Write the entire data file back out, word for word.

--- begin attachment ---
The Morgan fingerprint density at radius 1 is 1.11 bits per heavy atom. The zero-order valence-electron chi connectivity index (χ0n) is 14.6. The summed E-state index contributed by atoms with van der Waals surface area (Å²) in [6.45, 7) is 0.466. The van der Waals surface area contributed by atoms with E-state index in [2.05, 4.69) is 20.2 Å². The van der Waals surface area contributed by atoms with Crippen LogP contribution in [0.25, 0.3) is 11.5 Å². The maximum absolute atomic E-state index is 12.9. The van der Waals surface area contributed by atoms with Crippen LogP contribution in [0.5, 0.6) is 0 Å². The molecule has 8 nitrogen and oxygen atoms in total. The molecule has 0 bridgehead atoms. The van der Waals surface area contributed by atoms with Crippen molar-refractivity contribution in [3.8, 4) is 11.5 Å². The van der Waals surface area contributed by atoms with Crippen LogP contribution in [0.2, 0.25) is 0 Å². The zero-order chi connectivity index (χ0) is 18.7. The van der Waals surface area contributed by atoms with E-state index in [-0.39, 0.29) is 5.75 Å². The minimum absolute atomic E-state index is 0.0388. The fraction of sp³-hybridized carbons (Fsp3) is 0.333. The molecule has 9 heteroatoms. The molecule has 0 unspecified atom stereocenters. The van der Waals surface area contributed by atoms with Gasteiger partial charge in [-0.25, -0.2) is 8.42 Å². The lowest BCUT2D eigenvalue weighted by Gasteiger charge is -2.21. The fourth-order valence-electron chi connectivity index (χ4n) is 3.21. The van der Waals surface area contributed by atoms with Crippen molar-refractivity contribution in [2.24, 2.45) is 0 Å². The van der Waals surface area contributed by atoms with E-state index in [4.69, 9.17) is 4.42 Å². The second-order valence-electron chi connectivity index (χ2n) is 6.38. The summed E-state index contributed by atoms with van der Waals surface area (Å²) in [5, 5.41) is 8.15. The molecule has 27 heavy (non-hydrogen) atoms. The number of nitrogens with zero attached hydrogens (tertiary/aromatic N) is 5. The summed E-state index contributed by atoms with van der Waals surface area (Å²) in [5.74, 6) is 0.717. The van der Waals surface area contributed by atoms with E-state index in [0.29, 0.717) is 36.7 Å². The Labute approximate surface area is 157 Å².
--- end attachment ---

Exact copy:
The Morgan fingerprint density at radius 1 is 1.11 bits per heavy atom. The zero-order valence-electron chi connectivity index (χ0n) is 14.6. The summed E-state index contributed by atoms with van der Waals surface area (Å²) in [6.45, 7) is 0.466. The van der Waals surface area contributed by atoms with E-state index in [2.05, 4.69) is 20.2 Å². The van der Waals surface area contributed by atoms with Crippen LogP contribution in [0.25, 0.3) is 11.5 Å². The maximum absolute atomic E-state index is 12.9. The van der Waals surface area contributed by atoms with Crippen LogP contribution in [0.5, 0.6) is 0 Å². The molecule has 8 nitrogen and oxygen atoms in total. The molecule has 0 bridgehead atoms. The van der Waals surface area contributed by atoms with Crippen molar-refractivity contribution in [3.8, 4) is 11.5 Å². The van der Waals surface area contributed by atoms with Crippen LogP contribution in [0.2, 0.25) is 0 Å². The zero-order chi connectivity index (χ0) is 18.7. The van der Waals surface area contributed by atoms with E-state index in [-0.39, 0.29) is 5.75 Å². The minimum absolute atomic E-state index is 0.0388. The fraction of sp³-hybridized carbons (Fsp3) is 0.333. The molecule has 9 heteroatoms. The molecule has 0 unspecified atom stereocenters. The van der Waals surface area contributed by atoms with Gasteiger partial charge in [-0.25, -0.2) is 8.42 Å². The lowest BCUT2D eigenvalue weighted by Gasteiger charge is -2.21. The fourth-order valence-electron chi connectivity index (χ4n) is 3.21. The van der Waals surface area contributed by atoms with Crippen molar-refractivity contribution in [2.24, 2.45) is 0 Å². The van der Waals surface area contributed by atoms with E-state index in [4.69, 9.17) is 4.42 Å². The second-order valence-electron chi connectivity index (χ2n) is 6.38. The summed E-state index contributed by atoms with van der Waals surface area (Å²) in [5, 5.41) is 8.15. The molecule has 27 heavy (non-hydrogen) atoms. The number of nitrogens with zero attached hydrogens (tertiary/aromatic N) is 5. The summed E-state index contributed by atoms with van der Waals surface area (Å²) in [5.74, 6) is 0.717. The van der Waals surface area contributed by atoms with E-state index in [0.29, 0.717) is 36.7 Å². The Labute approximate surface area is 157 Å².